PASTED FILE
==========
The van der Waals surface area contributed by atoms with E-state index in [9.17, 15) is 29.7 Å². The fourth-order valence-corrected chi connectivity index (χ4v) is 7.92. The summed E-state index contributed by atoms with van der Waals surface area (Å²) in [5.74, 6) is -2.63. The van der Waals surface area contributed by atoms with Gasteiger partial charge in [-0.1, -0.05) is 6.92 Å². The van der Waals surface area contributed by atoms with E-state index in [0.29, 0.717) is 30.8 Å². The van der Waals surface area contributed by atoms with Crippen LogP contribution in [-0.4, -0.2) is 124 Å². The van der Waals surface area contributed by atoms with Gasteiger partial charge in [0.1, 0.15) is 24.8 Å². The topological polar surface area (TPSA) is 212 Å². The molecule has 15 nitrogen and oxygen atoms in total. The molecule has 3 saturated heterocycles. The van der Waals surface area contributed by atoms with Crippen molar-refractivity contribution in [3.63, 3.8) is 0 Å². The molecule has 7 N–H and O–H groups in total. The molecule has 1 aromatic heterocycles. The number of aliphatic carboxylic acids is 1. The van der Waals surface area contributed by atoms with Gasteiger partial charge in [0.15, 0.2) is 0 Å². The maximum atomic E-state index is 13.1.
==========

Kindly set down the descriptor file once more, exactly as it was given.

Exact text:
The van der Waals surface area contributed by atoms with E-state index in [9.17, 15) is 29.7 Å². The fourth-order valence-corrected chi connectivity index (χ4v) is 7.92. The summed E-state index contributed by atoms with van der Waals surface area (Å²) in [5.74, 6) is -2.63. The van der Waals surface area contributed by atoms with Gasteiger partial charge in [-0.1, -0.05) is 6.92 Å². The van der Waals surface area contributed by atoms with E-state index in [0.29, 0.717) is 30.8 Å². The van der Waals surface area contributed by atoms with Crippen LogP contribution in [-0.4, -0.2) is 124 Å². The van der Waals surface area contributed by atoms with Gasteiger partial charge in [0.1, 0.15) is 24.8 Å². The topological polar surface area (TPSA) is 212 Å². The molecule has 15 nitrogen and oxygen atoms in total. The molecule has 3 saturated heterocycles. The van der Waals surface area contributed by atoms with Crippen molar-refractivity contribution in [3.63, 3.8) is 0 Å². The molecule has 7 N–H and O–H groups in total. The molecule has 1 aromatic heterocycles. The number of aliphatic carboxylic acids is 1. The van der Waals surface area contributed by atoms with Gasteiger partial charge in [0.15, 0.2) is 0 Å². The maximum atomic E-state index is 13.1.